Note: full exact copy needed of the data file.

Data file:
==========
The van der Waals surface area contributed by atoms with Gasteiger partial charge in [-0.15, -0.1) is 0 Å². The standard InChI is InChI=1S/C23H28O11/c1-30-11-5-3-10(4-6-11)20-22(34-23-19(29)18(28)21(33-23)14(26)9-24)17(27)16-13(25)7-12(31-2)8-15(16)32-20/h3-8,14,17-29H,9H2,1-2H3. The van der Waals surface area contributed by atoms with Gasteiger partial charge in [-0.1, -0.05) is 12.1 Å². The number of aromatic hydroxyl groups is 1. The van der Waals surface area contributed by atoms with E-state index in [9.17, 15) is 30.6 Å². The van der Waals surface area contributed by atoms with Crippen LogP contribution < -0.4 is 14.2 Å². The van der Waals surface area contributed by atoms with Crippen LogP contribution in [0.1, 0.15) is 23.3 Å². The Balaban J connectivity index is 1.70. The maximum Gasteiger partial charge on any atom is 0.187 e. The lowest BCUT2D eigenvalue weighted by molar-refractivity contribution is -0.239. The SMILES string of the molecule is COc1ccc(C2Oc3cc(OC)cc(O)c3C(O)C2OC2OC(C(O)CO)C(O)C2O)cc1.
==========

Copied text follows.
The van der Waals surface area contributed by atoms with Gasteiger partial charge in [-0.15, -0.1) is 0 Å². The standard InChI is InChI=1S/C23H28O11/c1-30-11-5-3-10(4-6-11)20-22(34-23-19(29)18(28)21(33-23)14(26)9-24)17(27)16-13(25)7-12(31-2)8-15(16)32-20/h3-8,14,17-29H,9H2,1-2H3. The van der Waals surface area contributed by atoms with Gasteiger partial charge in [-0.1, -0.05) is 12.1 Å². The number of aromatic hydroxyl groups is 1. The van der Waals surface area contributed by atoms with E-state index in [9.17, 15) is 30.6 Å². The van der Waals surface area contributed by atoms with Crippen LogP contribution < -0.4 is 14.2 Å². The van der Waals surface area contributed by atoms with Crippen LogP contribution in [0.1, 0.15) is 23.3 Å². The Balaban J connectivity index is 1.70. The maximum Gasteiger partial charge on any atom is 0.187 e. The lowest BCUT2D eigenvalue weighted by molar-refractivity contribution is -0.239. The SMILES string of the molecule is COc1ccc(C2Oc3cc(OC)cc(O)c3C(O)C2OC2OC(C(O)CO)C(O)C2O)cc1.